Many educational interventions seek to directly shift instructional practice. Observation systems are used to measure changes in instructional practice resulting from such interventions. However, the complexity of observation systems creates the risk of instrumentation biases. Instrumentation bias is bias resulting from changes to the ways that an instrument functions across conditions (e.g., from pre-test to post-test or between control and intervention conditions). For example, teachers could intentionally show off intervention-specific practices whenever they are observed, but not otherwise use those practices. Alternatively, an instructional intervention could shift instruction in ways that increase observation scores without impacting the underlying instructional dynamics that support student learning.

This conceptual paper with a case study exemplar provides a validity framework for using observation systems to evaluate the impact of interventions. Inferences about an intervention’s impact generally involve determining whether a teaching practice has changed within some setting. Observation scores, the evidence for these conclusions, are specific raters’ views of how a rubric would describe observed lessons. The conclusions are far more generalized than the observation scores. The framework (see Figure below) systematically breaks down the processes necessary to operationalize an aspect of teaching practice and sample from a setting to obtain observation scores that can be generalized to draw conclusions.

Read More

A recipe for disappointment: policy, effect size and the winner’s curse

Adrian Simpson

PDF Version

Effect size and policy

Standardized effect size estimates are commonly used by the ‘evidence-based education’ community as a key metric for judging relative importance, effectiveness, or practical significance of interventions across a set of studies: larger effect sizes indicate more effective interventions. However, this argument applies rarely; only when linearly equatable outcomes, identical comparison treatments and equally representative samples are used in every study.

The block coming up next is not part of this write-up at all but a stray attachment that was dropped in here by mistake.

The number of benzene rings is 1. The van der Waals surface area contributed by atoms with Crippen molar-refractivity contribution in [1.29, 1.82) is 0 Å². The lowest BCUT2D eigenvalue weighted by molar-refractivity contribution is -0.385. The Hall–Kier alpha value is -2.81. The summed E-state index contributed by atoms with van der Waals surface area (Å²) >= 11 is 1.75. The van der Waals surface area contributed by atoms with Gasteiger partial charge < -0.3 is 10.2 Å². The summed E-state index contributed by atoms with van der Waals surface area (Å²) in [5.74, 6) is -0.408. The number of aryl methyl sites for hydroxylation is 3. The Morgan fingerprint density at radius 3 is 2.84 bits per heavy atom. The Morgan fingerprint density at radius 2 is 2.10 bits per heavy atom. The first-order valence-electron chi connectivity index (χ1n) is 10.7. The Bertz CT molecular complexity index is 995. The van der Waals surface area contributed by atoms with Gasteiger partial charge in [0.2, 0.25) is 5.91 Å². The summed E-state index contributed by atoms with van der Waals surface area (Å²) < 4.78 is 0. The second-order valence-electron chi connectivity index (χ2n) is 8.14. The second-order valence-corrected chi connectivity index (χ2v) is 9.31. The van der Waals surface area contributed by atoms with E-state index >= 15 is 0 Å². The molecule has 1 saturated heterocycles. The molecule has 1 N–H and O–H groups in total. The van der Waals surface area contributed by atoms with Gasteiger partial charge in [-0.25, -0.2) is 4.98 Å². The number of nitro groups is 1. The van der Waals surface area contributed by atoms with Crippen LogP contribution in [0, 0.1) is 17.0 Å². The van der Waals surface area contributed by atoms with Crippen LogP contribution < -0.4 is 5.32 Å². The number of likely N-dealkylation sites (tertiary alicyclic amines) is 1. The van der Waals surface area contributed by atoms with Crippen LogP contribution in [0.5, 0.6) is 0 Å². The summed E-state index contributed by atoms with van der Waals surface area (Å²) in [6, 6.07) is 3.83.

Read More

The Meta-Analytic Rain Cloud (MARC) Plot: A New Approach to Visualizing Clearinghouse Data

Kaitlyn G. Fitzgerald & Elizabeth Tipton

PDF Version

What type of data do clearinghouses communicate?

As the body of scientific evidence about what works in education grows, so does the need to effectively communicate that evidence to policy-makers and practitioners. Clearinghouses, such as the What Works Clearinghouse (WWC), have emerged to facilitate the evidence-based decision-making process and have taken on the non-trivial task of distilling often complex research findings to non-researchers. Among other things, this involves reporting effect sizes, statistical uncertainty, and meta-analytic summaries. This information is often reported visually. However, existing visualizations often do not follow data visualization best practices or take the statistical cognition of the audience into consideration.

Read More

Modeling and Comparing Seasonal Trends in Interim Achievement Data

James Soland & Yeow Meng Thum

PDF Version

Introduction

Interim achievement tests are often used to monitor student and school performance over time. Unlike end-of-year achievement tests used for accountability, interim tests are administered multiple times per year (e.g., Fall, Winter, and Spring) and vary across schools in terms of when in the school year students take them. As a result, scores reflect seasonal patterns in achievement, including summer learning loss. Despite the prevalence of interim tests, few statistical models are designed to answer questions commonly asked with interim test data (e.g., Do students whose achievement grows the most over several years, tend to experience below-average summer loss?). In this study we compare the properties of three growth models that can be used to examine interim test data.

Read More